Junior second basemen, Jasper Anderson, knows to never back down from adversity. Playing baseball and football at Crenshaw high school presented new challenges for him. Rising to the occasion by working hard helped him develop new skills and made him a reliable figure on both teams.
As a freshman, Anderson played as pitcher. Despite not having much success at that position, he continued pitching and saw improvement during his sophomore season.
Anderson also committed to improve in football the summer after his freshmen year, the varsity coaching staff would take notice of his efforts.
“I just worked hard and did very good,” he said. “That’s how I got my spot as the backup quarterback on varsity. Never let anybody tell you what you can’t do.”
Anderson’s favorite class is accounting because he likes dealing with money. Learning about assets and liabilities caused him to prioritize getting things that he needs over things that he wants.
If Anderson needs help with schoolwork, Crenshaw provides tutoring to keep him prepared for tests and assignments.
“They help me with stuff that I can’t get help [with] from home,” he said. “It doesn’t matter what class you take, they help you to get some of the stuff you need from your other classes.”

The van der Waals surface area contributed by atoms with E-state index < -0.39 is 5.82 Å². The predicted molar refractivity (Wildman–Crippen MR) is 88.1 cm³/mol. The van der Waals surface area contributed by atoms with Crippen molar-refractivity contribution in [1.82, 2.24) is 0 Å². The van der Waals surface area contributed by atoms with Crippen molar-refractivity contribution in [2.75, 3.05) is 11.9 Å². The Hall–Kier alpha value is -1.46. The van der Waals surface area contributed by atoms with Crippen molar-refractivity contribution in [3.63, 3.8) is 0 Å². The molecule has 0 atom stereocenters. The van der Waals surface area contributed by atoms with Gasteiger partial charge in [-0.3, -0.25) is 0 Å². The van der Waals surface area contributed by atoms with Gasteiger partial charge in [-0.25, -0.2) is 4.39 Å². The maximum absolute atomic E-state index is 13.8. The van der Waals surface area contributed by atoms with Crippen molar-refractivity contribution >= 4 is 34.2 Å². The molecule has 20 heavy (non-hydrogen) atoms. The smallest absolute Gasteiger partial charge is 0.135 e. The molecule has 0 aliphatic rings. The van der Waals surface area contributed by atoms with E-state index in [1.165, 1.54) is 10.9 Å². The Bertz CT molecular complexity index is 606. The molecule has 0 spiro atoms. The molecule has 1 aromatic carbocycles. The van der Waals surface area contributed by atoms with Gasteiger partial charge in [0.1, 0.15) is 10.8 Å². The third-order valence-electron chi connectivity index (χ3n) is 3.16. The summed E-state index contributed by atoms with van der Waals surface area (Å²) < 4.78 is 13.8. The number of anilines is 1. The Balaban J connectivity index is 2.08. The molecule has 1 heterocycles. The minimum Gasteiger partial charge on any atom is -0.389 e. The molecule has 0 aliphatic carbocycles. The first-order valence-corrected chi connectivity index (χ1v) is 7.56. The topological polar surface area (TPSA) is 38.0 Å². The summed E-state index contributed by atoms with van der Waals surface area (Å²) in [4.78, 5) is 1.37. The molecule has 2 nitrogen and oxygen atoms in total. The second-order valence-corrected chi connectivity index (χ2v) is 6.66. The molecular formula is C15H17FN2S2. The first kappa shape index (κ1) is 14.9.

Playing football helps Anderson quickly round bases and make flyouts.
“For instance, you’re in the outfield and the ball gets hit over your head and say you play corner, it’s like an open up drill where you have to look for the ball to come over your head,” Anderson said. “You would just have to open up and back up to get the ball.”
When he was younger, Anderson started playing baseball at Van Ness Park. When he was playing T-ball, he would admire the older kids playing baseball. His mother soon signed him up for baseball.
“After that, the coaches have been on me because they saw in me that I didn’t see in myself yet,” Anderson said.
A key quality of the baseball team is their honesty, according to Anderson. Although they tend to argue with one another, their bond of brotherhood endures.
“This is a place where we can trust everybody, whatever is said on the baseball field stays on the baseball field,” Anderson said. “This is like my mini family, football and baseball, my school family.”
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